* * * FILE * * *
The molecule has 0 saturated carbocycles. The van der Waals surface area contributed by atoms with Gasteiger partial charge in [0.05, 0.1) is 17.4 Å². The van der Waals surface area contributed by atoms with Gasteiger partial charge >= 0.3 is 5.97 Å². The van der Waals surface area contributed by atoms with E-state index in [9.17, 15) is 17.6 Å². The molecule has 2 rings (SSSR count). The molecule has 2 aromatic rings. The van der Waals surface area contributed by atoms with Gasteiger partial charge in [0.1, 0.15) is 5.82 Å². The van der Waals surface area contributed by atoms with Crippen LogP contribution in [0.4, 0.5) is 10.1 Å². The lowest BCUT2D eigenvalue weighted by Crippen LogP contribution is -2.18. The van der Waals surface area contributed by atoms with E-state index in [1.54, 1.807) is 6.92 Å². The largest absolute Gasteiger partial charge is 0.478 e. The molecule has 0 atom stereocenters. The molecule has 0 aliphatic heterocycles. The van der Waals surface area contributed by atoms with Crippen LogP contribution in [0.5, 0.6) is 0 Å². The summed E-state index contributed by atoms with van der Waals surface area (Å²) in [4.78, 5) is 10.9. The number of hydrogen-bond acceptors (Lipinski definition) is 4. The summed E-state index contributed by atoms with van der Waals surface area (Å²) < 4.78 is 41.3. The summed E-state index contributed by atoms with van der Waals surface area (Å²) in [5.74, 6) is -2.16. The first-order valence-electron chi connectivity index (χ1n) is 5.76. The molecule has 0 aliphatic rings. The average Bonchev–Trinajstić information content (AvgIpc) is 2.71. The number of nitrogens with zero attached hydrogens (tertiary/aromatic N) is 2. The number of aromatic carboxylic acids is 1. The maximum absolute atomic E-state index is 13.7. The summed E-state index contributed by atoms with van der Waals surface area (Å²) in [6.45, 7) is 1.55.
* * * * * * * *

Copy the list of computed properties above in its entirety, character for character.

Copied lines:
The molecule has 0 saturated carbocycles. The van der Waals surface area contributed by atoms with Gasteiger partial charge in [0.05, 0.1) is 17.4 Å². The van der Waals surface area contributed by atoms with Gasteiger partial charge >= 0.3 is 5.97 Å². The van der Waals surface area contributed by atoms with E-state index in [9.17, 15) is 17.6 Å². The molecule has 2 rings (SSSR count). The molecule has 2 aromatic rings. The van der Waals surface area contributed by atoms with Gasteiger partial charge in [0.1, 0.15) is 5.82 Å². The van der Waals surface area contributed by atoms with Crippen LogP contribution in [0.4, 0.5) is 10.1 Å². The lowest BCUT2D eigenvalue weighted by Crippen LogP contribution is -2.18. The van der Waals surface area contributed by atoms with E-state index in [1.54, 1.807) is 6.92 Å². The largest absolute Gasteiger partial charge is 0.478 e. The molecule has 0 atom stereocenters. The molecule has 0 aliphatic heterocycles. The van der Waals surface area contributed by atoms with Crippen LogP contribution in [0.5, 0.6) is 0 Å². The summed E-state index contributed by atoms with van der Waals surface area (Å²) in [4.78, 5) is 10.9. The number of hydrogen-bond acceptors (Lipinski definition) is 4. The summed E-state index contributed by atoms with van der Waals surface area (Å²) < 4.78 is 41.3. The summed E-state index contributed by atoms with van der Waals surface area (Å²) in [5.74, 6) is -2.16. The first-order valence-electron chi connectivity index (χ1n) is 5.76. The molecule has 0 aliphatic rings. The average Bonchev–Trinajstić information content (AvgIpc) is 2.71. The number of nitrogens with zero attached hydrogens (tertiary/aromatic N) is 2. The number of aromatic carboxylic acids is 1. The maximum absolute atomic E-state index is 13.7. The summed E-state index contributed by atoms with van der Waals surface area (Å²) in [6.45, 7) is 1.55.